What is the Award?
THE RICHARD S. HODES, M.D. HONOR LECTURE AWARD honors the memory of its late chairman, Dr. Richard S. Hodes, a strong proponent for innovation in the field of low-level radioactive waste management. Dr. Hodes was a physician, statesman, educator, and, for 19 years, chairman of the Southeast Compact Commission for Low-Level Radioactive Waste Management. The award was created by the Commission to encourage environmental professionals and political leaders to develop innovative approaches to waste management in the United States and, in doing so, to further the mission and objectives of the Southeast Compact Commission.
Inquiries about the Richard S. Hodes, M.D. Honor Lecture Award should be directed to:
Ted Buckner, Associate Director
Southeast Compact Commission
P.O. Box 5427
Biography of Dr. Hodes
Dr. Richard S. Hodes (1921-2002) was a distinguished statesman and a lifetime scholar. A graduate of Tulane University School of Medicine, Dr. Hodes was an anesthesiologist in private practice for more than forty years in Tampa, Florida. He also served as Professor and Chairman of the Department of Anesthesiology at the University of South Florida and was Clinical Director for Florida Medical Quality Assurance. He served terms as president of the Florida Medical Association, the Hillsborough County Medical Association, and the Florida Society of Anesthesiologists.
Dr. Hodes served six terms in the Florida House of Representatives, was Majority Leader in 1980-1982 and Speaker pro tempore in 1978-1980, and was President of the National Conference of State Legislatures in 1980-1981.
In 1981, Dr. Hodes represented the State of Florida as one of the negotiators who crafted legislation that eight state legislatures would enact to create the Southeast Compact, in itself an innovative approach to public policy in waste management. In 1983, he was appointed as one of the first Commissioners from Florida to the Southeast Compact Commission for Low-Level Radioactive Waste Management. He was elected by his peers to serve as the chair of the Southeast Compact Commission from its inception in 1983 until his death in 2002. For 19 years, he guided the Commission through numerous challenges with courage, wisdom, and integrity.
Throughout his career, Dr. Hodes developed and supported innovation in medicine, law, public policy, and technology. He constantly sought and implemented better, more creative ways to solve problems and encouraged others to do the same.
The Richard S. Hodes Honor Lecture Award—established in March, 2003—is awarded to an individual, company, or organization that contributed in a significant way to improving the technology, policy, or practices of low-level radioactive waste management in the United States. The award recipient will be recognized with a special plaque and an invitation to present a lecture about the innovation during the 2015 Waste Management Conference, which will be held March 15-16, 2015 in Phoenix, Arizona. A special time is reserved during the Conference for the lecture and the award presentation. The Southeast Compact Commission will provide the award recipient a $5,000 honorarium and will pay travel expenses and per diem (in accordance with Commission Travel Policies) for an individual to present the lecture.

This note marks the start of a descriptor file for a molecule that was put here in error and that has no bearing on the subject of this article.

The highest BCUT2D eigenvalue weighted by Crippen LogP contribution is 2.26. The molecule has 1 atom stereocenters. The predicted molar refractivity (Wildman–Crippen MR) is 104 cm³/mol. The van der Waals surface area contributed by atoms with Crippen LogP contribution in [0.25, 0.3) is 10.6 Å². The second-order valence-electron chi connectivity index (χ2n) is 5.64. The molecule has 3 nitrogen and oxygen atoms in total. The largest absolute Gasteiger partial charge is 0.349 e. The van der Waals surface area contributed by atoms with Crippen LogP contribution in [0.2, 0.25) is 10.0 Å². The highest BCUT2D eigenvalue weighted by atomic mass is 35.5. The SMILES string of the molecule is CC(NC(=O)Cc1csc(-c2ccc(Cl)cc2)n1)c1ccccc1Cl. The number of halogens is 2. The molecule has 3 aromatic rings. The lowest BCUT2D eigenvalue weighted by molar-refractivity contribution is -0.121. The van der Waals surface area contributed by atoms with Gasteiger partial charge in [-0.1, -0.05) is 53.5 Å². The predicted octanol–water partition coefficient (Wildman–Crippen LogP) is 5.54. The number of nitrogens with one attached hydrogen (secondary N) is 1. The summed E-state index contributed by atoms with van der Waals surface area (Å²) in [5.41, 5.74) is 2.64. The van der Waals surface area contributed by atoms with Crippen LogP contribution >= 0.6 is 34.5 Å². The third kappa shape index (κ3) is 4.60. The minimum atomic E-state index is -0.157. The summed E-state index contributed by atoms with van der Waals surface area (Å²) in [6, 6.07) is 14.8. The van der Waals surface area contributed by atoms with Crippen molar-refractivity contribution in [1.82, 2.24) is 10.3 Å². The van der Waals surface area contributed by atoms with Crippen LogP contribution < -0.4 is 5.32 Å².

The Richard S. Hodes Honor Lecture Award recognizes innovation industry-wide. The award is not limited to any specific endeavor—contributions may be from any type of work with radioactive materials (nuclear energy, biomedical, research, etc.), or in any facet of that work, such as planning, production, maintenance, administration, or research. The types of innovations to be considered include, but are not limited to:
• Conception and development of new approaches or practices in the prevention, management, and regulation of radioactive waste;
• New technologies or practices in the art and science of waste management; and
• New educational approaches in the field of waste management.
The criteria for selection include:
1. Innovation. Is the improvement unique? Is it a fresh approach to a standard problem? Is it a visionary approach to an anticipated problem?
2. Safety. Does the practice enhance radiation protection?
3. Economics. Does the approach produce significant cost savings to government, industry or the public?
4. Transferability. Is this new practice applicable in other settings and can it be replicated? Does it increase the body of technical knowledge across the industry?
To be eligible for the award, the individual/group must consent to being nominated and must be willing to prepare and present a lecture about the innovation being recognized at the Waste Management Symposium. Individuals or organizations can nominate themselves or another individual, company, institution, or organization.